koldmamahdakah (kolraashgadol) wrote,
koldmamahdakah
kolraashgadol

The Strangeness of modern childhood

I suppose every generation had some version of this. Still, it's peculiar to me when my son begins a game, he often does so by explaining the "rules" (which change to his benefit as we go along. That much he has in common with children of all ages and generations) then saying press this (this might be any sort of object) to begin the game. Then (for example): When you see the white letters showing, the game is finished installing and we are ready to play (holding a baseball bat with writing on the sides, and turning it slowly until I can see the letters).

Okay, I get the message: Abba lets him play way too much on the computer - yeah, I knew *that* already.

But he also knows the theme songs to all sorts of television shows. Shows, which to my knowledge, he has never seen, since for all intents and purposes, we don't watch tv at home - we do watch movies and sometimes Abba downloads a show (usually shows about things like how x is made or the like) but never cartoons, as far as I know. So he must begetting all of this stuff from other kids at school. I guess it goes to prove what I've always said, you can't really keep your kids from learning all sorts of rotten things once they go to school with other kids. This is pretty minor stuff (actually, I couldn't really care less about most of it) but I always laugh when I hear people talking about how their kid was gendered from the very beginning because they don't push gender roles in their family, so it MUST be that it's from birth, and I'm like, "Sure, your son loves cars genetically (I"d love to see the inheritance mechanism for that), not because he sees boys on television who play with trucks, and he hates pink because it's inherent, not because television tells him directly - or tells his friends who tell him- that pink is a girly color and boys are supposed to hate girly things.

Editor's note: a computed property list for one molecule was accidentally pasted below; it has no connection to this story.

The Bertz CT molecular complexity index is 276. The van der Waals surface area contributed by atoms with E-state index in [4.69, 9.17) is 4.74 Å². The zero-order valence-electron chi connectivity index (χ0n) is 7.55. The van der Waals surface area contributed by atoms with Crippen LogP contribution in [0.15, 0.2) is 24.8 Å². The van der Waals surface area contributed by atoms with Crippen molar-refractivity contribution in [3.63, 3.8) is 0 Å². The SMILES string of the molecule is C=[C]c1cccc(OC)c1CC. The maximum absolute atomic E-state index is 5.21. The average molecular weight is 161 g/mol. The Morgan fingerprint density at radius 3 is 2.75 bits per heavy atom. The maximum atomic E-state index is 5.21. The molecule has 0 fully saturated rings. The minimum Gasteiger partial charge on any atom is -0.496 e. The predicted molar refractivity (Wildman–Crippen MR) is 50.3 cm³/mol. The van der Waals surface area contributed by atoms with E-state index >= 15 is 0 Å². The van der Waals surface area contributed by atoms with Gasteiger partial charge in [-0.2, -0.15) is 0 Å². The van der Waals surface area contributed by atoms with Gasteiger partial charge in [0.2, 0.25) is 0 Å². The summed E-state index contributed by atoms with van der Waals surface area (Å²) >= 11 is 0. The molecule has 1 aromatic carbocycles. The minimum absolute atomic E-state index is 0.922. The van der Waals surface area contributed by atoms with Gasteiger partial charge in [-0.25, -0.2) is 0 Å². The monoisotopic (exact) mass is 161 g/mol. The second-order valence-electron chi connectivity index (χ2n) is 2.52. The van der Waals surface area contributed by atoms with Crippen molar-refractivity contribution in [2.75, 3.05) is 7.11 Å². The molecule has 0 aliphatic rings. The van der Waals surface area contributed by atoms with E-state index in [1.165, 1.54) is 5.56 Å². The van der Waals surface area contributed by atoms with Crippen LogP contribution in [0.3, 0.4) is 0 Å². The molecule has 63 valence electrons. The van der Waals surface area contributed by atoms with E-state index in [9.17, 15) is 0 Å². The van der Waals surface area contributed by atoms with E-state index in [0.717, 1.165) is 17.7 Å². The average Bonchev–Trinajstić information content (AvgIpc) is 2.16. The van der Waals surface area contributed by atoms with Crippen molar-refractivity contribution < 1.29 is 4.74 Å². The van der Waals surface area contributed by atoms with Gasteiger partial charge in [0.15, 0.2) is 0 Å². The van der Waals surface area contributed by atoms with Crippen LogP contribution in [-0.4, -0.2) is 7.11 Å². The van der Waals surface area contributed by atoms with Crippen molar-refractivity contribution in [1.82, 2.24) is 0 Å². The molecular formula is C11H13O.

The chuckle of course is that pink used to (prior to WWI) be considered the boys' color, because it was related to red, which is "active" and blue the girls' color because it was "calm." Yes, I'm sure that turnaround was somehow evolutionary, too.
All this other stuff is exactly the same. When DS was little, he used to have longish hair, and without exception, people used to think he was a girl. They also responded to him as a girl, and interpreted everything he did as girly, if not corrected (which I never did, not seeing anything wrong with people thinking he was a girl - what's wrong with being a girl? - although his grandparents did correct people, but I couldn't get them to stop). So, at first, he used to do a lot more (girly" things. But when he got to school, and the other kids started setting him "right" about about gender, he began to hate pink and the like. He also used to play pretty much equally with girls and boys, and not care much about it, now he still plays with girls that he knew in preschool just fine, but is not interested in making friends with girls. I find that rather interesting, if sad. Of course, he's not all that outgoing in general, so it may just be an expression of that, too.

Anyhow, I've digressed quite a bit from the beginning, which was actually just a humorous observation about the way he plays.I have to go now, the game has finished installing....
Tags: annals of bathtime
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